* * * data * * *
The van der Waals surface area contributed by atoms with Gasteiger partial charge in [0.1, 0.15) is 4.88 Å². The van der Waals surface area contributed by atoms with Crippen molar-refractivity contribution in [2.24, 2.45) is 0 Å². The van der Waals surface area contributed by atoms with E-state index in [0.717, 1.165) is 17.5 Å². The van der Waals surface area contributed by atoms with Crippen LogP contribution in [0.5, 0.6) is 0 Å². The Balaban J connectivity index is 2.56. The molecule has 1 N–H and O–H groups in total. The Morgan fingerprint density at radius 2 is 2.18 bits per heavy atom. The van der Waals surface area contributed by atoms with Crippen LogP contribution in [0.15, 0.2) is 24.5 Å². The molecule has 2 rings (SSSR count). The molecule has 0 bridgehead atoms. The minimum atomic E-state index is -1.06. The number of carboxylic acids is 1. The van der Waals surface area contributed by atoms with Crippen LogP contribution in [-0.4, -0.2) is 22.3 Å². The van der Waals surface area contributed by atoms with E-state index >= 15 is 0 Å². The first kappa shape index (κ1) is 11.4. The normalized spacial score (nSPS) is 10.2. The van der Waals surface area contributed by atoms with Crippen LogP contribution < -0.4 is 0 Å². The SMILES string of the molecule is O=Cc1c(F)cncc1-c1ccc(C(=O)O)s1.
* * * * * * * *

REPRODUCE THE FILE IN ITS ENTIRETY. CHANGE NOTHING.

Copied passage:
The van der Waals surface area contributed by atoms with Gasteiger partial charge in [0.1, 0.15) is 4.88 Å². The van der Waals surface area contributed by atoms with Crippen molar-refractivity contribution in [2.24, 2.45) is 0 Å². The van der Waals surface area contributed by atoms with E-state index in [0.717, 1.165) is 17.5 Å². The van der Waals surface area contributed by atoms with Crippen LogP contribution in [0.5, 0.6) is 0 Å². The Balaban J connectivity index is 2.56. The molecule has 1 N–H and O–H groups in total. The Morgan fingerprint density at radius 2 is 2.18 bits per heavy atom. The van der Waals surface area contributed by atoms with Crippen LogP contribution in [0.15, 0.2) is 24.5 Å². The molecule has 2 rings (SSSR count). The molecule has 0 bridgehead atoms. The minimum atomic E-state index is -1.06. The number of carboxylic acids is 1. The van der Waals surface area contributed by atoms with Crippen LogP contribution in [-0.4, -0.2) is 22.3 Å². The van der Waals surface area contributed by atoms with E-state index >= 15 is 0 Å². The first kappa shape index (κ1) is 11.4. The normalized spacial score (nSPS) is 10.2. The van der Waals surface area contributed by atoms with Crippen LogP contribution < -0.4 is 0 Å². The SMILES string of the molecule is O=Cc1c(F)cncc1-c1ccc(C(=O)O)s1.